Conclusion Top


Late presentation, delayed diagnosis, and late referral lead to inadequate predialysis care among rural population in India. HD is often twice weekly and grossly inadequate, which along with lack of financial ability to sustain long-term dialysis, is the major contributor for poor outcome among HD population in rural India.

Conflict of interest: None declared.



 
   References Top

1.
Modi GK, Jha V. The incidence of end-stage renal disease in India: A population-based study. Kidney Int 2006;70:2131-3.  Back to cited text no. 1
    
2.
Chugh KS. Five decades of Indian nephrology: A personal journey. Am J Kidney Dis 2009;54:753-63.  Back to cited text no. 2
    
3.
Rao M, Juneja R, Shirly RB, Jacob CK. Haemodialysis for end-stage renal disease in Southern India – A perspective from a tertiary referral care centre. Nephrol Dial Transplant 1998;13:2494-500.  Back to cited text no. 3
    
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Ballal HS, Anandh U. Haemodialysis in India. Nephrol Dial Transplant 1999;14:2779.  Back to cited text no. 4
    
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Sankarasubbaiyan S, Rajkumar A, Tangalvadi TA, Dawood US, Kaur P. Challenges and limitations of maintenance hemodialysis in urban South India. Hemodial Int 2007;11:485-91.  Back to cited text no. 5
    
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Swarnalatha G, Ram R, Prasad N, Dakshinamurty KV. End-stage renal disease patients on hemodialysis: A study from a tertiary care center in a developing country. Hemodial Int 2011;15:312-9.  Back to cited text no. 6
    
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Khanna U. The economics of dialysis in India. Indian J Nephrol 2009;19:1-4.  Back to cited text no. 7
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8.
Jha V. Current status of end-stage renal disease care in South Asia. Ethn Dis 2009;19 1 Suppl 1: S1-27-32.  Back to cited text no. 8
    
9.
Chandrashekar A, Ramakrishnan S, Rangarajan D. Survival analysis of patients on maintenance hemodialysis. Indian J Nephrol 2014;24: 206-13.  Back to cited text no. 9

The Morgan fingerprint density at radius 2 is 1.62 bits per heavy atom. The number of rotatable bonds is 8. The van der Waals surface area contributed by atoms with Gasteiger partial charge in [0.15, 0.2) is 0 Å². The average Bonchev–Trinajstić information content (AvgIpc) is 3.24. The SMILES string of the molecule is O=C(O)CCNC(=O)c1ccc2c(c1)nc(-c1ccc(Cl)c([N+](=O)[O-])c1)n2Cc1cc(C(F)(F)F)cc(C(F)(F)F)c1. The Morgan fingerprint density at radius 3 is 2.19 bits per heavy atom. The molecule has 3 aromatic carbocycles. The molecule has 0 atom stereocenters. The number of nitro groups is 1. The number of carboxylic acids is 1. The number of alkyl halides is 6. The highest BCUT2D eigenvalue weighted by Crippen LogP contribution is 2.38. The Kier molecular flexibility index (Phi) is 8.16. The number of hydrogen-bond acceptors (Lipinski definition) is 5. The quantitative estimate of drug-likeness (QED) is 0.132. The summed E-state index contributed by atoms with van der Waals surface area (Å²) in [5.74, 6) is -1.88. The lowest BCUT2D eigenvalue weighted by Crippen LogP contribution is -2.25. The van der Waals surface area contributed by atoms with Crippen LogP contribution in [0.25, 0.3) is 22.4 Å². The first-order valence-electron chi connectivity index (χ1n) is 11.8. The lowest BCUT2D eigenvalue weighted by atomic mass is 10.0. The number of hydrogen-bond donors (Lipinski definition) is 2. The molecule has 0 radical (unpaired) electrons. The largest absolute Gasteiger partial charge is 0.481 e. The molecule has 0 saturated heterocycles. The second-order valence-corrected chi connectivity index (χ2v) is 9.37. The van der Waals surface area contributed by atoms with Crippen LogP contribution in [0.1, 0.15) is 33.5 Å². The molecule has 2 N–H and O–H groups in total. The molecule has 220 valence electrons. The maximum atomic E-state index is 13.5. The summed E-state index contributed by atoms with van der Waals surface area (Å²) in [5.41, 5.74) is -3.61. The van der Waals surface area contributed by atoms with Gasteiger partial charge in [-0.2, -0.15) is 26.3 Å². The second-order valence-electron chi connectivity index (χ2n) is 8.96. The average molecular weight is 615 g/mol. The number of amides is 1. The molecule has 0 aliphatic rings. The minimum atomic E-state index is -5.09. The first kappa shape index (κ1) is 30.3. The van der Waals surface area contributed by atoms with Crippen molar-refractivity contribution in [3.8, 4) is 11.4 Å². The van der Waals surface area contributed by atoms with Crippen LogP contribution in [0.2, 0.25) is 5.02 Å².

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US Renal Data System. USRDS 2013 Annual Data Report: Atlas of Chronic Kidney Disease and End-Stage Renal Disease in the United States. Bethesda, MD: National Institutes of Health, National Institute of Diabetes and Digestive and Kidney Diseases; 2013.  Back to cited text no. 10
    
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Karkar A. The value of pre-dialysis care. Saudi J Kidney Dis Transpl 2011;22:419-27.  Back to cited text no. 11
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Singhal R, Hux JE, Alibhai SM, Oliver MJ. Inadequate predialysis care and mortality after initiation of renal replacement therapy. Kidney Int 2014;86:399-406.  Back to cited text no. 12
    
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Pisoni RL, Young EW, Dykstra DM, et al. Vascular access use in Europe and the United States: Results from the DOPPS. Kidney Int 2002;61:305-16.  Back to cited text no. 13
    
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Mittal S, Kher V, Gulati S, Agarwal LK, Arora P. Chronic renal failure in India. Ren Fail 1997;19:763-70.  Back to cited text no. 14
    
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Hemodialysis Adequacy 2006 Work Group. Clinical practice guidelines for hemodialysis adequacy, update 2006. Am J Kidney Dis 2006;48 Suppl 1:S2-90.  Back to cited text no. 15
    

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Correspondence Address:
R Hemachandar
Department of Nephrology, Mahatma Gandhi Medical College and Research Institute, Puducherry - 607 402
India